I was originally intending to put a TMS9918 or a V9938 device on the card. A small group of us working on the N8VEM Z80 project worked out how to replace the creepy TMS9918 DRAM (ancient 4116 chip with a negative bias rail) with modern SRAM and a few octal latches. So, I know full well that using these vintage video chips is possible. What leaves me cold, however, is that after all that, you're stuck with a composite (NTSC) output. On top of that, the TMS9918 chip in particular is quite power hungry. I really want a nice VGA output with a decent 80 column character mode, maybe 320x240 and 640x480 graphics modes as well. No such beast exists.
On the topic of vintage chips, I'm a big fan of the 6581 SID sound interface device chip. This was the voice of the C64, and the fat sounds that subtractive analog synthesis brings are my preference. This is also possible to interface to the 6309, but with a 3 MHz CPU bus, a lot of glue is required to make it work. The SID is vintage, and scarce, and pricey. It runs hot. Love to have a CMOS one of these that runs with higher bus rates. No such beast exists.
I'm led to the conclusion that one way to satisfy my whims here is to use an FPGA to implement a simple VGA controller, and try out the VHDL SID implementation that I found on the intarwebs. I'll prototype first, of course, because if it doesn't sound good, I'm out. I worry about this, because the FPGA implementation will be via a sigma-delta DAC, rather than the linear DAC and analog filters of a real SID. So, time will tell.
This is certainly a longer term portion of this project, so I'll not likely have much to say about this for a while. But fun to let anyone reading know what I'm considering, and I certainly welcome the opinions and feedback of anyone who cares to chime in.
03/31/2014 at 03:45 •
I've been working for a while on a BIOS for this SBC. I'm shooting for a compromise between flexibility and simplicity. I don't have any visions for direct compatibility with older systems (e.g. SWTPC 6809) so I'm not constrained in that respect. I figure that some set of services, accessed via SWI, that cover character I/O and hardware abstraction (RTC, CIO) will suffice. It's a work in progress, which as soon as I get something reasonably complete I'll put up on GitHub.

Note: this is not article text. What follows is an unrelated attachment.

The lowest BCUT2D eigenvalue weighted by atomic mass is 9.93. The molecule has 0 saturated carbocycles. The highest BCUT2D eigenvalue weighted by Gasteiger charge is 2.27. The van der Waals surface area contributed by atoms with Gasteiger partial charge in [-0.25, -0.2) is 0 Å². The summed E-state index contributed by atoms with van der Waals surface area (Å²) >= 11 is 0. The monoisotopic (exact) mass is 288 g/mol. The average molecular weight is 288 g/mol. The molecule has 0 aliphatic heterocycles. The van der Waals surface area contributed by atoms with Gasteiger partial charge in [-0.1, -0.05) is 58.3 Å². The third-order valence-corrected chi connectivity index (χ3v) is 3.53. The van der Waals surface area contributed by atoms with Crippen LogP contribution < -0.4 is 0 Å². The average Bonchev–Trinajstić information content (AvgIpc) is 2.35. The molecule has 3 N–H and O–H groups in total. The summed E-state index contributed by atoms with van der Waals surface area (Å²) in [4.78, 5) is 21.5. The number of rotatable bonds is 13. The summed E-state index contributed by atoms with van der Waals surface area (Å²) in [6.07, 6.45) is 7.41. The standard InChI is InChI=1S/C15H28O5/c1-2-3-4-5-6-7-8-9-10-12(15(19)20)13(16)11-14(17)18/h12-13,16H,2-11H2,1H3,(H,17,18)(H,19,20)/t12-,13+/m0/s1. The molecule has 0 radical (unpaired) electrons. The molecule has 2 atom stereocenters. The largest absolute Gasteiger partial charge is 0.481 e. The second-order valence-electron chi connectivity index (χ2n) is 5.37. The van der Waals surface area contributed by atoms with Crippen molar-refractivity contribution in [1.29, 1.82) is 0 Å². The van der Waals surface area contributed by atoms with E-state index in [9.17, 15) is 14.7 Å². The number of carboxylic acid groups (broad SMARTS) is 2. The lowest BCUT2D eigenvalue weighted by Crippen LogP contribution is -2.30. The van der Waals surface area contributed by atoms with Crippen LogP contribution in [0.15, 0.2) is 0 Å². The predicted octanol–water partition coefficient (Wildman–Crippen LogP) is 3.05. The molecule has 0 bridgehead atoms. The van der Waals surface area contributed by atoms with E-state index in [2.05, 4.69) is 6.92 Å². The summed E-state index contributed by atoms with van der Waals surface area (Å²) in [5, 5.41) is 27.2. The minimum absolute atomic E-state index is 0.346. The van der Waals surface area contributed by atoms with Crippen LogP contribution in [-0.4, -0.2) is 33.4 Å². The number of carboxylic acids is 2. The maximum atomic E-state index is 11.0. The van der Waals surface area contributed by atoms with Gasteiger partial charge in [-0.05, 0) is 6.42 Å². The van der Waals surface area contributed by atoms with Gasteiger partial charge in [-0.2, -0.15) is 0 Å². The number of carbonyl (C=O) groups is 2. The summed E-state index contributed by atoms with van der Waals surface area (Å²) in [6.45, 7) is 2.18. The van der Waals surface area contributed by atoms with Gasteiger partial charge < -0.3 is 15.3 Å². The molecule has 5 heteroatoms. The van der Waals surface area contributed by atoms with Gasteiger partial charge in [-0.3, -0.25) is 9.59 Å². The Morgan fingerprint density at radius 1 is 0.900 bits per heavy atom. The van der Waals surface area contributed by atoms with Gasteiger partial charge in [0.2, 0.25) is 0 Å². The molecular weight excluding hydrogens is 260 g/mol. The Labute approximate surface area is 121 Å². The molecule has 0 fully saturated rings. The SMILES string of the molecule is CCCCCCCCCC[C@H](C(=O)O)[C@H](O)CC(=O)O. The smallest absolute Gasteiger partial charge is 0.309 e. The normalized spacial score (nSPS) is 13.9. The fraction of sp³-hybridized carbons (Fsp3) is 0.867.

The monitor is a different story. I've been using the wonderful MON09 from Dave Dunfield (DDS). It's not open source, so I cannot share it, otherwise i would. It's very nice - breakpoints, disassembler, S19 and ihex loading, etc. I extended it to add support for the peripherals on the hd6309 SBC, such as the CIO, the RTC, and of course the SCC. Aside from the open source, it's not a real 6309 monitor - so it cannot disassemble the 6309 opcodes, for example. So, I'm moving towards porting the venerable ASSIST09 monitor to this hardware. It's not as nice as the DDS monitor, and STILL not 6309-aware. So, if anyone knows of a real 6309 ROM monitor, please let me know! I'd rather not reinvent the wheel.
Finally, I cannot believe how long I managed to not stumble across the NoICE debugger tools. This is a PC based remote debugger that interacts with a small debug client on the target hardware. It provides source-level debugging on the PC side. This seems to be a perfect fit for my needs. The second SCC serial channel can be used for a dedicated debug interface (PC side seems to top out at 115.2kbps, otherwise I'd go faster) so it doesn't hog up the terminal I/O channel. As I get that integrated into the monitor and BIOS suite, I'm sure I'll have more to say on this. Best of all, the 6309 and 6809 NoICE debugger tools are FREE if you send the author a short email telling him about your project. I got a reply back within a day, and a free license for the 6309 debug package. Nice!
03/21/2014 at 19:50 •